Best hybrid cars 2022

The best hybrid cars combine an efficient petrol engine with electric motor and a small battery that is ‘self-charged’ by regenerating energy when you brake.

Unlike a plug-in hybrid, a conventional hybrid doesn’t need to be plugged in, making them a good hands-off choice, particularly for those who don’t have a driveway at home, or easy access to a charge point.

While a hybrid won’t travel far using electric power alone, it does have the ability to shut down the engine frequently. You may be surprised at how much of your journey is driven in silent EV mode – and as this all happens automatically, you don’t need to learn any particular driving techniques.

Because they don’t have large onboard battery packs, hybrid cars are cheaper to buy than plug-in hybrids, often costing little more than a conventional petrol or diesel vehicle.

Toyota has long been the world-leader in building hybrid cars, but other brands offer compelling alternatives. Here is our guide to the best hybrid cars you can buy today.

 Best hybrid cars

 

 

Toyota Yaris Hybrid

The latest Toyota Yaris Hybrid is a genuinely fresh and sporty-looking car. With bold flared wheelarches and hidden rear door handles, it’s easy to confuse it for the Toyota GR Yaris hot hatchback at first glance. The hybrid combines a 1.5-litre three-cylinder petrol engine with an electric motor and CVT automatic gearbox, delivering impressive real-world efficiency. It’s easy to finish a journey and find more than 50 percent has been driven in electric mode – and fuel economy benefits hugely as a result. Naturally, for a Toyota, the Yaris Hybrid is ultra-reliable and easy to drive, while practicality isn’t bad given its relatively compact external dimensions. It is also brilliantly built, and really feels like a car that’s made to last.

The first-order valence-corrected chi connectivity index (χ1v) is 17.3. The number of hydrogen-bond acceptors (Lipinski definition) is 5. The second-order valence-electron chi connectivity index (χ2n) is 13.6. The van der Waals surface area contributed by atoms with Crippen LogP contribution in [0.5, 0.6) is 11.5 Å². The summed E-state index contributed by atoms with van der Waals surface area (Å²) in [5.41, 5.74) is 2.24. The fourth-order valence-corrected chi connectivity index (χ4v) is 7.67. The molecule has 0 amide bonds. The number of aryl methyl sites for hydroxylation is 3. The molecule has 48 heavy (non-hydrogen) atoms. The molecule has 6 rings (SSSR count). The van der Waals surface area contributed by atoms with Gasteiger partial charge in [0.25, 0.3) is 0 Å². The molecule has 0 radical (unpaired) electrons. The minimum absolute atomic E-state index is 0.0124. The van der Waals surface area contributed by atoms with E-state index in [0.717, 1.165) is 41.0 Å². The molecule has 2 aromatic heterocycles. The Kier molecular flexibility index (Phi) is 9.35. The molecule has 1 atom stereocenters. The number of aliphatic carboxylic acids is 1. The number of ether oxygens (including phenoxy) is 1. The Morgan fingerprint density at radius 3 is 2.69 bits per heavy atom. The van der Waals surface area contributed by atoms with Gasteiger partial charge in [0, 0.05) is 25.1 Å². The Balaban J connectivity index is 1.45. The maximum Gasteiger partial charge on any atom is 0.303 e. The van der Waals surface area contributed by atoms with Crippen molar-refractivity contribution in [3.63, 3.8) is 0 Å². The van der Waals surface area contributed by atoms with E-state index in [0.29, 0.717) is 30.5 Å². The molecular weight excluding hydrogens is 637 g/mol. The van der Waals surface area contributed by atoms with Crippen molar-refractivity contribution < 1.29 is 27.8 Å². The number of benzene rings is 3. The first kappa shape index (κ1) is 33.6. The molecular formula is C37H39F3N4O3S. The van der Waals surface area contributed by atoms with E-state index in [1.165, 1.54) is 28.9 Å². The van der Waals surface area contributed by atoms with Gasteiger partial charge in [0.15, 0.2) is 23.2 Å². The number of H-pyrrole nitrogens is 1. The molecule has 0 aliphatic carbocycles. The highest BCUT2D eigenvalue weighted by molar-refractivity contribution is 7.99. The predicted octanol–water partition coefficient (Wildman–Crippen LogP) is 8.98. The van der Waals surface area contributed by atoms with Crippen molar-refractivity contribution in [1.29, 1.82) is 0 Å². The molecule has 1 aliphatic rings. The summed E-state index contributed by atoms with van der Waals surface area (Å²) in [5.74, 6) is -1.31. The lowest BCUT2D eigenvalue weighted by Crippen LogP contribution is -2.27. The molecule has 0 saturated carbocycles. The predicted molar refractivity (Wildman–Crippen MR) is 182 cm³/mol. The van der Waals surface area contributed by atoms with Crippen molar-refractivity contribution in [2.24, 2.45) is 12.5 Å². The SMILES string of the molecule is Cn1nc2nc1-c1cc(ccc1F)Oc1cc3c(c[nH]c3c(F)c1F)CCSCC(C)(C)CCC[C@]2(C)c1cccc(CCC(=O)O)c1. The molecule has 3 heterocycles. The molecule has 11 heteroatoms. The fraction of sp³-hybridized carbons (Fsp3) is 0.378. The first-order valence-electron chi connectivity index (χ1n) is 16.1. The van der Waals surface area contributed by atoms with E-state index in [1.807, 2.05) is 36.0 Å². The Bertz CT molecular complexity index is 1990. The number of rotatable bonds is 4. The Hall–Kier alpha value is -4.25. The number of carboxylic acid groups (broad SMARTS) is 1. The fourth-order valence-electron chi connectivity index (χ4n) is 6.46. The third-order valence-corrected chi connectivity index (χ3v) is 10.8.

Read our Toyota Yaris Hybrid review

Honda Jazz

The Honda Jazz employs particularly clever hybrid technology. It has a two-motor system, which ingeniously manages without a regular gearbox. The engine powers a generator, rather than the wheels, and this sends electricity to a drive motor. Result? A high degree of pure electric running, particularly in town. Honda says at speeds from 0-25mph, 86 percent of driving will be in EV mode. This guarantees excellent fuel economy, while the Jazz is surprisingly nippy, too. It rides nicely, has an upmarket-feeling cabin, and a new type of windscreen pillar means forward visibility is near-panoramic. It’s not cheap, but the latest Honda Jazz still ranks among the best hybrid cars on sale.

Read our Honda Jazz review

Toyota Corolla Hybrid

The Toyota Corolla is the larger, family-sized alternative to the Yaris. It uses a bigger engine, either 1.8 litres or 2.0 litres, but the Toyota Hybrid System technology is the same. Although it’s a heavier car, with space for five and a big boot (plus Touring Sports estate and saloon alternatives), the Corolla still impresses with how often it can run in EV mode. When fuel consumption is less of a concern, it has decent performance, particularly the 2.0-litre, although you have to get used to the traits of the CVT automatic gearbox. The latest Corolla is a crisp-looking car, far less forgettable than previous models, and it’s certainly one of the best hybrids in the family hatchback sector.